In a pokey evidence room at the offices of Melbourne's Metropolitan Fire Brigade, you'll find a museum of deceptively dangerous electrical appliances.
Stacked in black evidence boxes and pushed into corners are singed versions of ordinary household items. There is a notable collection of oil heaters in varying scorched states – the chief suspects in a number of fires.
While we may enjoy a trusted relationship with our electrical gadgets and machines, the experience of fire investigators suggests we should not be so nonchalant about the dangers they pose.
In Melbourne last year there were more than 450 house fires caused by faulty electrical appliances, heaters, laptops and other portable devices, including mobile phones left charging and unattended.
Photos taken later by investigators tell a frightening story. There's a baked, black patch on a bed, with an unnatural, lava-like texture.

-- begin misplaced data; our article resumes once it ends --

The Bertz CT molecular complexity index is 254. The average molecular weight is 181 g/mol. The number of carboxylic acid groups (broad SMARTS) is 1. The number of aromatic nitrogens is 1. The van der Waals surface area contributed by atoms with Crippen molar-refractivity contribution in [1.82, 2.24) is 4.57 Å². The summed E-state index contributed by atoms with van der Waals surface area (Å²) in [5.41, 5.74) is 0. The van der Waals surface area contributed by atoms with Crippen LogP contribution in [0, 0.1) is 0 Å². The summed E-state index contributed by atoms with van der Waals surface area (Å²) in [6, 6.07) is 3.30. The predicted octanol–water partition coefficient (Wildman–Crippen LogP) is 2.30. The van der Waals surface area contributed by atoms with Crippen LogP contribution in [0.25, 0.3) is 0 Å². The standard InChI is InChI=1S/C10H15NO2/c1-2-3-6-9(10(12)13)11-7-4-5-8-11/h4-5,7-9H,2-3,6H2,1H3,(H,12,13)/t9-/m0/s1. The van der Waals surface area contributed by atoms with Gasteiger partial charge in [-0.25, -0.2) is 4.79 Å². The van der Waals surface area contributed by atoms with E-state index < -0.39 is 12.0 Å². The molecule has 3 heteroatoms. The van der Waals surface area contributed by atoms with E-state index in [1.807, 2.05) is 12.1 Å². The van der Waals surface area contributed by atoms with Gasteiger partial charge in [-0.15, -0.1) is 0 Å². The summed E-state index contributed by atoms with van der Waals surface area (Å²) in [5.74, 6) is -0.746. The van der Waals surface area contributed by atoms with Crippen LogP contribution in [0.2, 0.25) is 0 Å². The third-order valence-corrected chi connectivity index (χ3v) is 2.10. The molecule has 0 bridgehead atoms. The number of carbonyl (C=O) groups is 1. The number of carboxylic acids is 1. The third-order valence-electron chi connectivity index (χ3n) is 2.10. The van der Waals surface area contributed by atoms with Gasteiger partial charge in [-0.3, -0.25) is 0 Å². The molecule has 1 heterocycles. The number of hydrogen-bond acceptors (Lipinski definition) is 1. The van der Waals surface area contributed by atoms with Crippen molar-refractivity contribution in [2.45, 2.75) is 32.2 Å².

Metropolitan Fire Brigade fire investigator Steve Attard said the lithium-ion batteries of mobile phones had ignited in a number of cases.
Mr Attard said it was a common mistake to take a phone or laptop to bed and leave it charging while sleeping. Teenagers would even place their connected phone under their pillow so they could hear it vibrating during the night.
"There's a bit of an issue with people being too trusting and too reliant on their electrical devices," he said.